When my arms take over, my hands and the clubface reach the ball with limited hip rotation or shoulder turn. The loss of clubface control sees my hands turn over through contact, closing the clubface to snap hook my shot.
How Do You Stop Hitting Duck Hooks?
Now that you know what causes a snap hook, this section provides the blueprint to eradicate snap hooks from your repertoire. Keep reading to learn how to induce a neutral grip, square shoulder alignment, controlled wrist flexion, and seamless kinematic sequencing.
A neutral strength grip improves your ability to keep the clubface square to your swing path at impact. I grab my golf club with my top hand and place the clubface behind the golf ball. I then adjust the position of my hand until the clubface is square to the target, and I can only see 2 knuckles.
Next, I place my lower hand on the club, which, in my case, is my right hand. I slot the club between the middle joints of my fingers, and I alter the position of my hand until I can see no more than 1 or 2 knuckles on my right hand.
At this point, the club feels comfortable in my hand, I have reduced my grip pressure, and I am promoting a square clubface at contact.
Square Shoulder Alignment
Set yourself up for a successful shot by keeping your feet and shoulders parallel to the target line at address. I recommend getting a friend to place a golf club across your shoulders to highlight where your shoulders are aiming.
I suggest recording your setup and reviewing video footage to see where you are aiming if you do not have a buddy on hand. Keeping your shoulders parallel to the target line positions you to produce a neutral swing path to square the clubface at impact, starting the ball on line.
Seamless Kinematic Sequence
Hips, shoulders, hands. Ensure your downswing follows this order to enhance power, clubhead speed, and clubface control. Initiate hip rotation when your club reaches the top of your swing. The force of your hip rotation propels your shoulders to turn towards your target, lagging the golf club behind.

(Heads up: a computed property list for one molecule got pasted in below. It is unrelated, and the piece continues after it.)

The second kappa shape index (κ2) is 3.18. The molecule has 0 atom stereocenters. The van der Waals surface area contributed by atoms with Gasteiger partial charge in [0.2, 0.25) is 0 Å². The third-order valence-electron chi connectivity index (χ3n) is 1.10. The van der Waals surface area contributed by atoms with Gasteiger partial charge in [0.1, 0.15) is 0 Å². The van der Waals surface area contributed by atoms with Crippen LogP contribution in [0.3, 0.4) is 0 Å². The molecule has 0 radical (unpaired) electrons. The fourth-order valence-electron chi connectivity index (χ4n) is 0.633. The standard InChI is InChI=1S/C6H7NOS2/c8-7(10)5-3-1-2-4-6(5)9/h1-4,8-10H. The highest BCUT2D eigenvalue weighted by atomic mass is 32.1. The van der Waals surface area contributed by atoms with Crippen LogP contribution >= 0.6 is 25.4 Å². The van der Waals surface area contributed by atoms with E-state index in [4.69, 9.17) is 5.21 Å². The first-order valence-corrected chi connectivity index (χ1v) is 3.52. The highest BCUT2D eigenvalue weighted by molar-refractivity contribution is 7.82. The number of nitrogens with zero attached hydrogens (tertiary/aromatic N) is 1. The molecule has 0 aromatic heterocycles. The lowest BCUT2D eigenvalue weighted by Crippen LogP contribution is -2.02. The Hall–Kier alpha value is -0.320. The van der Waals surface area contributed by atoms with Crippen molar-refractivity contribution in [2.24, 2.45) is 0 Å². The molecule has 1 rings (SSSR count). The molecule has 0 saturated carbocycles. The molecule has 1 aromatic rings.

Following this sequence keeps the clubface on path to generate rapid speed and maximize energy transfer. This helps you preserve ball speed and lower side spin and increase launch for a long, straight golf shot.
Read More: 6 Telltale Signs You Need A Stiffer Shaft
Wrist Flex Prior To Impact
Slightly flexing my wrists prior to impact helps me shallow the shaft and marginally close my clubface to combat slice shots. I appreciate my control over my clubface when the club shaft shallows before impact. However, excess flex into contact prompts my hands to turn over and the clubface to close excessively.
Determining how much and when your wrist flexes during the swing with the naked eye is challenging. That is why I use a training tool like the HackMotion wrist sensor.
Shorten Your Backswing
When you look at how to fix a duck hook with the driver, many coaches and scholars suggest that shortening your backswing causes duck hooks. While I cannot speak to their experiences, I have enjoyed more success with a shorter backswing.
I find I enjoy superior control over the clubface on the downswing, and I find it easier to square the face. In the past, I would overswing my golf clubs, sending my club off plane at the top, and never able to recover. The results were a mix of hooks and slices.
Since shortening my swing, I have slowed my tempo and transition from the top to account for flex and the length of my driver. I do not generate the yardage of days gone by, but I spend more time on the fairway than ever.
Read More: What Driver Loft Should I Use?
Drills To Stop Snap Hooks